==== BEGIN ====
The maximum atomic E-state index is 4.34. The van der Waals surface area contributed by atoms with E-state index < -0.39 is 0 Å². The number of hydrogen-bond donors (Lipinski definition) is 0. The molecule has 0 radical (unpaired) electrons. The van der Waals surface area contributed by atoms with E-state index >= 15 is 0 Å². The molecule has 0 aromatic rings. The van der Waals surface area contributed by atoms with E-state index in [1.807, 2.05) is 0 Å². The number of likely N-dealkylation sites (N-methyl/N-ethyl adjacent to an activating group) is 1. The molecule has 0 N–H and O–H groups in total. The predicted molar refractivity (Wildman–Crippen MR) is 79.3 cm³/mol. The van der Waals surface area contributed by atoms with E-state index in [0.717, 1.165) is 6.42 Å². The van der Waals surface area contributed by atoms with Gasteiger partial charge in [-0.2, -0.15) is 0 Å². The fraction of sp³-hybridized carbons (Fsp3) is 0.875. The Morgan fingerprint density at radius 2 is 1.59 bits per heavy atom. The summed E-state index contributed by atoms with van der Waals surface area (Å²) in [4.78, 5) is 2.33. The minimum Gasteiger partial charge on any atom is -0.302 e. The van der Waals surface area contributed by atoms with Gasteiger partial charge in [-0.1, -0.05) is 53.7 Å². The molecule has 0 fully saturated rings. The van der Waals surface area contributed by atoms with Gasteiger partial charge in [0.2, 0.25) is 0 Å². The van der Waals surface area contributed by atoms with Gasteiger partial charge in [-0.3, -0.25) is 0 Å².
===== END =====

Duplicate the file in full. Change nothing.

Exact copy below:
The maximum atomic E-state index is 4.34. The van der Waals surface area contributed by atoms with E-state index < -0.39 is 0 Å². The number of hydrogen-bond donors (Lipinski definition) is 0. The molecule has 0 radical (unpaired) electrons. The van der Waals surface area contributed by atoms with E-state index >= 15 is 0 Å². The molecule has 0 aromatic rings. The van der Waals surface area contributed by atoms with E-state index in [1.807, 2.05) is 0 Å². The number of likely N-dealkylation sites (N-methyl/N-ethyl adjacent to an activating group) is 1. The molecule has 0 N–H and O–H groups in total. The predicted molar refractivity (Wildman–Crippen MR) is 79.3 cm³/mol. The van der Waals surface area contributed by atoms with E-state index in [0.717, 1.165) is 6.42 Å². The van der Waals surface area contributed by atoms with Gasteiger partial charge in [-0.2, -0.15) is 0 Å². The fraction of sp³-hybridized carbons (Fsp3) is 0.875. The Morgan fingerprint density at radius 2 is 1.59 bits per heavy atom. The summed E-state index contributed by atoms with van der Waals surface area (Å²) in [4.78, 5) is 2.33. The minimum Gasteiger partial charge on any atom is -0.302 e. The van der Waals surface area contributed by atoms with Gasteiger partial charge in [-0.1, -0.05) is 53.7 Å². The molecule has 0 fully saturated rings. The van der Waals surface area contributed by atoms with Gasteiger partial charge in [0.2, 0.25) is 0 Å². The van der Waals surface area contributed by atoms with Gasteiger partial charge in [-0.3, -0.25) is 0 Å².